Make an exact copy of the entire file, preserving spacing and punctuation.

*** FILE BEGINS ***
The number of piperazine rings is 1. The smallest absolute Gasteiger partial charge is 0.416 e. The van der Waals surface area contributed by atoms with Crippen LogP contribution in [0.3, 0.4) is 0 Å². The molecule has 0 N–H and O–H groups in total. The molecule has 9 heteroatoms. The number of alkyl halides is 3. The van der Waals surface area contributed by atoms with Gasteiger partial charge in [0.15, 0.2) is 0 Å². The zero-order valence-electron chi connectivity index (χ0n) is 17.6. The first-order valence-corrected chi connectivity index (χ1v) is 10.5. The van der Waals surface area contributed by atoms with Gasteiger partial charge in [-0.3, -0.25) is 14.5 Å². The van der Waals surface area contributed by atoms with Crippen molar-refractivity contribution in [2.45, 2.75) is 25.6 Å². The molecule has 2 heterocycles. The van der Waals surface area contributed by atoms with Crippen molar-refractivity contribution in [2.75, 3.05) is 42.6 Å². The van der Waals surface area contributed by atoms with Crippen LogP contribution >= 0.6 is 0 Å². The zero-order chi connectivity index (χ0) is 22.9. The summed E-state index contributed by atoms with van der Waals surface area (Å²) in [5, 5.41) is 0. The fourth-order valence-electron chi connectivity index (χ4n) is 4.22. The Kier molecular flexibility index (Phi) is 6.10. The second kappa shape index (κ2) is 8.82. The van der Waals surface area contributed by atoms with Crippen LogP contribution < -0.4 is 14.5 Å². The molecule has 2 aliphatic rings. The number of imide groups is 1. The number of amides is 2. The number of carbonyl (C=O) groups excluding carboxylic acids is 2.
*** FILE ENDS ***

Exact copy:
The number of piperazine rings is 1. The smallest absolute Gasteiger partial charge is 0.416 e. The van der Waals surface area contributed by atoms with Crippen LogP contribution in [0.3, 0.4) is 0 Å². The molecule has 0 N–H and O–H groups in total. The molecule has 9 heteroatoms. The number of alkyl halides is 3. The van der Waals surface area contributed by atoms with Gasteiger partial charge in [0.15, 0.2) is 0 Å². The zero-order valence-electron chi connectivity index (χ0n) is 17.6. The first-order valence-corrected chi connectivity index (χ1v) is 10.5. The van der Waals surface area contributed by atoms with Gasteiger partial charge in [-0.3, -0.25) is 14.5 Å². The van der Waals surface area contributed by atoms with Crippen molar-refractivity contribution in [2.45, 2.75) is 25.6 Å². The molecule has 2 heterocycles. The van der Waals surface area contributed by atoms with Crippen molar-refractivity contribution in [2.75, 3.05) is 42.6 Å². The van der Waals surface area contributed by atoms with Crippen LogP contribution >= 0.6 is 0 Å². The zero-order chi connectivity index (χ0) is 22.9. The summed E-state index contributed by atoms with van der Waals surface area (Å²) in [5, 5.41) is 0. The fourth-order valence-electron chi connectivity index (χ4n) is 4.22. The Kier molecular flexibility index (Phi) is 6.10. The second kappa shape index (κ2) is 8.82. The van der Waals surface area contributed by atoms with Crippen LogP contribution < -0.4 is 14.5 Å². The molecule has 2 aliphatic rings. The number of imide groups is 1. The number of amides is 2. The number of carbonyl (C=O) groups excluding carboxylic acids is 2.